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roadnottaken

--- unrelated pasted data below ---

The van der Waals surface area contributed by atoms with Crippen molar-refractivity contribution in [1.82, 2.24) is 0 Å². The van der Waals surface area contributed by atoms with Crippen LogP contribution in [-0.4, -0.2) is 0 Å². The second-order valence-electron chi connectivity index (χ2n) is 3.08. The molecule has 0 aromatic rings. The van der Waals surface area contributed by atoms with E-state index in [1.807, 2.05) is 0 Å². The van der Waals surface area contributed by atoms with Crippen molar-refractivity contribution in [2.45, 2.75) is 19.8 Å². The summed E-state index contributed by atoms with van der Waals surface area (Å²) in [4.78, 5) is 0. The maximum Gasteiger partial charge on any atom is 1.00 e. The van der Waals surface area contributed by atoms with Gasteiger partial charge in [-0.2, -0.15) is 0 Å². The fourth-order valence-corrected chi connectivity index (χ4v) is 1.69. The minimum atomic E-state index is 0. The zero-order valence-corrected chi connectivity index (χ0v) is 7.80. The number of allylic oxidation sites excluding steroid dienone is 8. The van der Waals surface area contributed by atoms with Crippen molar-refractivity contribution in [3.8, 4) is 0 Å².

Michael Watts has done the analysis: Every choice has a cost because choosing to do one thing entails giving up the opportunity to do something else. Faced with the same option, different people often make different choices because they place different values on each alternative's cost and expected outcome. Robert Frost's famous poem, "The Road Not Taken", is a perfectly clear description of a choice involving an opportunity cost. Most people remember that in this poem the speaker takes the road "less traveled by," which makes "all the difference." Few remember an earlier line, which states that the roads were worn "about the same." That line suggests another basic idea in economics--an automatic process of equalizing differences among returns (after adjusting for risks) that occurs among workers with similar qualifications or investors with similar amounts of funds to invest. Whenever the overall returns become higher down one path than another, more people will start to choose that path until the roads are, in fact, worn about equally. Even then, of course, because of individual differences in skills, interests, and the willingness to accept risks, people must try to choose the road that suits them best. So perhaps Frost implies here that because of these subjective factors the choices people make are more a matter of personal perception than of how much different "roads" are actually traveled and worn. In any case, each person who comes to a crossroad must make a choice for it is impossible to travel down two roads at the same time, and the road that is chosen today often leads a person to different roads and choices tomorrow.